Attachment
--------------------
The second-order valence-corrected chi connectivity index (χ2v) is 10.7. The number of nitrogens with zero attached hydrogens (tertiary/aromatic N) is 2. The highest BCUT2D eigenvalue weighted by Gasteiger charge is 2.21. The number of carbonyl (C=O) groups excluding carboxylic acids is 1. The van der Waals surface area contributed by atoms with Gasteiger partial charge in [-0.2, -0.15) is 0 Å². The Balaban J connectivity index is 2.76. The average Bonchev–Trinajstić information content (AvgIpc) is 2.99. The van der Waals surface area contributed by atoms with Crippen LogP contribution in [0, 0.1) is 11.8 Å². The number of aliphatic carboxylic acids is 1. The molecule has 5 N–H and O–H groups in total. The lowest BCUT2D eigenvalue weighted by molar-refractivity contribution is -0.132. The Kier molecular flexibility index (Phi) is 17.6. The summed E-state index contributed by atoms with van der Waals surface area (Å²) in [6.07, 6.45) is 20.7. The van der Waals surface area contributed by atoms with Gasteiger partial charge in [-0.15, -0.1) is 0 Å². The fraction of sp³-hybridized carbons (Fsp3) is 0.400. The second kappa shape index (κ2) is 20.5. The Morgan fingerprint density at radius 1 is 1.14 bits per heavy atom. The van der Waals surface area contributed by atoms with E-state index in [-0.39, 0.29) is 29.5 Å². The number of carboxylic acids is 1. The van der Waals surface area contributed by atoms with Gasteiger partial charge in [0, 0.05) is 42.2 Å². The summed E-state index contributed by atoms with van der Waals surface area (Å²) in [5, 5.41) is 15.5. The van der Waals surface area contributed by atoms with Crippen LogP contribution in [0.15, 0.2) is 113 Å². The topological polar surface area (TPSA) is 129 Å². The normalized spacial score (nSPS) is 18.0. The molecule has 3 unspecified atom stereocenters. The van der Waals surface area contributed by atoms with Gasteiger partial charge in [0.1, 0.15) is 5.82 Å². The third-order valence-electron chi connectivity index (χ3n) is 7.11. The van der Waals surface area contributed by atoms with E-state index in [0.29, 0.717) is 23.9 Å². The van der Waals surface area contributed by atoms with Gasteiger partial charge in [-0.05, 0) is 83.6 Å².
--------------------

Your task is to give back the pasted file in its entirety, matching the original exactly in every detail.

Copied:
The second-order valence-corrected chi connectivity index (χ2v) is 10.7. The number of nitrogens with zero attached hydrogens (tertiary/aromatic N) is 2. The highest BCUT2D eigenvalue weighted by Gasteiger charge is 2.21. The number of carbonyl (C=O) groups excluding carboxylic acids is 1. The van der Waals surface area contributed by atoms with Gasteiger partial charge in [-0.2, -0.15) is 0 Å². The Balaban J connectivity index is 2.76. The average Bonchev–Trinajstić information content (AvgIpc) is 2.99. The van der Waals surface area contributed by atoms with Crippen LogP contribution in [0, 0.1) is 11.8 Å². The number of aliphatic carboxylic acids is 1. The molecule has 5 N–H and O–H groups in total. The lowest BCUT2D eigenvalue weighted by molar-refractivity contribution is -0.132. The Kier molecular flexibility index (Phi) is 17.6. The summed E-state index contributed by atoms with van der Waals surface area (Å²) in [6.07, 6.45) is 20.7. The van der Waals surface area contributed by atoms with Gasteiger partial charge in [-0.15, -0.1) is 0 Å². The fraction of sp³-hybridized carbons (Fsp3) is 0.400. The second kappa shape index (κ2) is 20.5. The Morgan fingerprint density at radius 1 is 1.14 bits per heavy atom. The van der Waals surface area contributed by atoms with E-state index in [-0.39, 0.29) is 29.5 Å². The number of carboxylic acids is 1. The van der Waals surface area contributed by atoms with Gasteiger partial charge in [0, 0.05) is 42.2 Å². The summed E-state index contributed by atoms with van der Waals surface area (Å²) in [5, 5.41) is 15.5. The van der Waals surface area contributed by atoms with Crippen LogP contribution in [0.15, 0.2) is 113 Å². The topological polar surface area (TPSA) is 129 Å². The normalized spacial score (nSPS) is 18.0. The molecule has 3 unspecified atom stereocenters. The van der Waals surface area contributed by atoms with Gasteiger partial charge in [0.1, 0.15) is 5.82 Å². The third-order valence-electron chi connectivity index (χ3n) is 7.11. The van der Waals surface area contributed by atoms with E-state index in [0.29, 0.717) is 23.9 Å². The van der Waals surface area contributed by atoms with Gasteiger partial charge in [-0.05, 0) is 83.6 Å².